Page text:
Touch wood!! I hate hospital and its smell. It was a scary experience when I was stitched during high school after injuring my chin in a dramatic fall while playing basketball.
Personally, I had no experience being warded or had any surgery in any Korean hospital yet. But I had many times accompanying either foreign or Korean friends to Korean hospitals.
My Korean friends had always warned me: “Don’t ever dare get sick in Korea!! It’s crazy expensive!”. I never believed them but I do..now! Hehe..after this incident.
The story goes like this.
I was called early in the morning on the second day of Seollal 2013 by Feia..not so morning like around half past nine. A guest hurt his finger in the guesthouse’s restroom while changing his clothes. Apparently the lamp was already broken before the incident and his finger hit the sharpest edge of the broken lamp.
Well..it was the second day of Seollal in Seoul and hmmm…the city was barren and obviously most departments of hospitals are closed. Majority of the cases go to emergency ward first like ours.
But that wasn’t all.
This was what happened before I could meet the patient:
Before even reaching the ‘correct’ hospital, the patient visited Yonsei Severance Hospital first. The doctor’s first reaction: “This gonna be expensive!” Okay…so? “We have to call the plastic surgeon to stitch you up”. Well…this had been translated by another doctor.
Their reaction was…”It seems like general surgery for us (if it is diagnosed back in Malaysia) but either the doctor want to gain some profit from dumb foreign tourist like us or…there could be some misinterpretation of the diagnosis…”
Alright, but the doctor had some empathy for us and he directed the patient to another cheaper hospital I guess- Sinchon Yonsei Hospital (which doesn’t look as grand as Yonsei Severance Hospital..nuff said. Hehe..)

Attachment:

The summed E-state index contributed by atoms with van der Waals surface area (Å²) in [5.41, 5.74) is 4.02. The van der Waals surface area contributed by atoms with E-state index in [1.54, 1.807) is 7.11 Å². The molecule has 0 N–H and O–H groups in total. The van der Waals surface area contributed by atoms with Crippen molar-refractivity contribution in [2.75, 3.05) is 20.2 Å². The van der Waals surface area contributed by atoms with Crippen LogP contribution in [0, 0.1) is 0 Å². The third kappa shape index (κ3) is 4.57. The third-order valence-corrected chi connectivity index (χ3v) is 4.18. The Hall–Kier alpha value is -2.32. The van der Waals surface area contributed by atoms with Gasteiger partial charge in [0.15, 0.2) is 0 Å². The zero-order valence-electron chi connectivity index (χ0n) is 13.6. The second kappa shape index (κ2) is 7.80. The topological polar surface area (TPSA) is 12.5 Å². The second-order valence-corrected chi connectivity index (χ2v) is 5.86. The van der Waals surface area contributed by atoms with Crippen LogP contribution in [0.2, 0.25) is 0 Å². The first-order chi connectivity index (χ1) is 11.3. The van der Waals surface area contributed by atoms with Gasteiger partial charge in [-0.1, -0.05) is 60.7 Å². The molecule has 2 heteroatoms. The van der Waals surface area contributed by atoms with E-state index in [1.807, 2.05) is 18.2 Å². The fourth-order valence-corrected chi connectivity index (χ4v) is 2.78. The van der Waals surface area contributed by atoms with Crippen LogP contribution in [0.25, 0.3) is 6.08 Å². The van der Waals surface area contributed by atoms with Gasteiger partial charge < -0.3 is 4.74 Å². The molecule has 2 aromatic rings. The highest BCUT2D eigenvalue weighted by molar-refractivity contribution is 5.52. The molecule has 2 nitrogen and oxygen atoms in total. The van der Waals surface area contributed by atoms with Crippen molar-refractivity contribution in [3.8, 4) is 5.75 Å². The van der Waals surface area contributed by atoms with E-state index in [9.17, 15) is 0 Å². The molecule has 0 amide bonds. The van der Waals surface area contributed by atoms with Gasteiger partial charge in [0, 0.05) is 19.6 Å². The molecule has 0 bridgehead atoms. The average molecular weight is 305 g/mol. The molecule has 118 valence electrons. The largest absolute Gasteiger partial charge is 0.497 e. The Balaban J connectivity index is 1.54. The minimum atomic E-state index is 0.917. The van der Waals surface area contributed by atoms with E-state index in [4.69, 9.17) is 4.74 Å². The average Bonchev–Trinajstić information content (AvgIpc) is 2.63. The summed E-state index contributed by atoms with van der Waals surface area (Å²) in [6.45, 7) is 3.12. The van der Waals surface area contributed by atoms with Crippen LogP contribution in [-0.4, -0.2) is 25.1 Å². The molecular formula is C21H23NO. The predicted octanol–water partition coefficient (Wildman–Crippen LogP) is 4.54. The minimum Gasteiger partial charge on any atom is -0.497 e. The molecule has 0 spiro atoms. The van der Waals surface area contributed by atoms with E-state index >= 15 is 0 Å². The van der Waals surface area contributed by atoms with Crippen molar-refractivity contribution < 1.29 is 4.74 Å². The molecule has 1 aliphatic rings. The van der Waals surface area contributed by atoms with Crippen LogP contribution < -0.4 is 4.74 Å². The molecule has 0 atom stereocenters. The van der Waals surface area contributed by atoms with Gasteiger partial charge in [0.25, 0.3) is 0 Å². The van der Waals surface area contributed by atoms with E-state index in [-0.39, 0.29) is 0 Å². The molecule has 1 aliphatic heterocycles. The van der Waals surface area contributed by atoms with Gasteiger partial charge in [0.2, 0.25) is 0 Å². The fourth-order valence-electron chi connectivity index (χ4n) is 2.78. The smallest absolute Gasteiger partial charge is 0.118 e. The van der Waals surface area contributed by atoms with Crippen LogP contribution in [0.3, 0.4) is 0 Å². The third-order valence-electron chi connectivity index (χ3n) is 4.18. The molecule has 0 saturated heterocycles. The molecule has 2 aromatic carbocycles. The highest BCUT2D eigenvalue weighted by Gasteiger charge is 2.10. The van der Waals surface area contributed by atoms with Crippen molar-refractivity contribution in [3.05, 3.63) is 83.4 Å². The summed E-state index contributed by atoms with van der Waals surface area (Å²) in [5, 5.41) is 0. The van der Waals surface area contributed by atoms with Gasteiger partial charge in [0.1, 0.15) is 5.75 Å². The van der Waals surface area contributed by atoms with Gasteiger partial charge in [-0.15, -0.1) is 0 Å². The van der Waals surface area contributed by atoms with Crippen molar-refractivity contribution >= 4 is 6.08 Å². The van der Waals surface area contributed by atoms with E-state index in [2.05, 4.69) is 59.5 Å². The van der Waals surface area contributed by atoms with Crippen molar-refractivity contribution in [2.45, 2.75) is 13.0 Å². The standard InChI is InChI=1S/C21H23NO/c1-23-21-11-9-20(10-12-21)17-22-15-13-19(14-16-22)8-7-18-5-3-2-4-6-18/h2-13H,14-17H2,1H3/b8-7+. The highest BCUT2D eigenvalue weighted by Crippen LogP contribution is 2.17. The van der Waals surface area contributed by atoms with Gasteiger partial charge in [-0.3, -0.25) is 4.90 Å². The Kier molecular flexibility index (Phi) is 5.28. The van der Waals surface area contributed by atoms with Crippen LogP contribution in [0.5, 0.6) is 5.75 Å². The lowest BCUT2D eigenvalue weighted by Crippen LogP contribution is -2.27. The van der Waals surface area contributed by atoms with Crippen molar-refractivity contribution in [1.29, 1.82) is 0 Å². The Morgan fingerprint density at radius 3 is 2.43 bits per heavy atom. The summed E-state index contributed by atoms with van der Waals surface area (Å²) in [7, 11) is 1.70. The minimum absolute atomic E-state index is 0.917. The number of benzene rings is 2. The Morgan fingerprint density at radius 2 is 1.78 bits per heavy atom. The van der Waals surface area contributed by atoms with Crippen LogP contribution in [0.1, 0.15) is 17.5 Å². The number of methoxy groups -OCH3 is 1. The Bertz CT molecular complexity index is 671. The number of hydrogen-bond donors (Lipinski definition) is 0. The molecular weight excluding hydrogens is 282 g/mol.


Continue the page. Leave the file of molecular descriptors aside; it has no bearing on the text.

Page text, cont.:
By this time, I was around to assist them and the patient’s wounded finger was primarily bandaged without surgery performed yet.
We were explained of the normal procedures, the initial deposit was one million won and every little thing was priced up to the tiny little size of bandages!!
On one side, we like it because the transparency was there. They took a lot of patience to explain them one by one. On another side..we hate it…so much babbling but we still have to hear them anyway.
We need the surgery..palli palli!!
After signing all the papers…err..more like signing on the monitor screen, the patient changed to hospital robe, took X-Ray, admitted to ward, fast for about another 3 hours and then pushed into the operating theater.
I reminded the nurse that the patient’s meal must have no meat, only seafood and vegetables but what had never crossed my mind was that the hospital didn’t prepare cutlery ie fork, spoon or chopstick. O_O So quirky.
Unlike Malaysia, if we enter a private hospital everything is prepared for us and we just have to bear the exorbitant cost. But still..we pay what we get..ya know. Well…back to reality, we are in Korea..duhh.
Warning 1: Not all doctors in Korea are adequate with English.
Warning 2: Make sure you have insurance to cover your misfortune. Travel agency most of the time will not be liable. There can be cases where you are insured back in your home country for minor surgery, however the premium might not necessarily cover your oversea’s emergency.
Warning 3: Beware of all the unnecessary and nonsensical impending procedures. You MUST be assisted by either a Korean or someone who understands Korean language.
Lessons learned: I learned so much new vocabulary related to 약 (medicine).
마약 for example.
The patient asked for morphine to relieve the pain although the regular painkiller has been dripped for him. Since morphine is 마약 – an administered drug, so we have to sign an agreement. The morphine costed about USD150.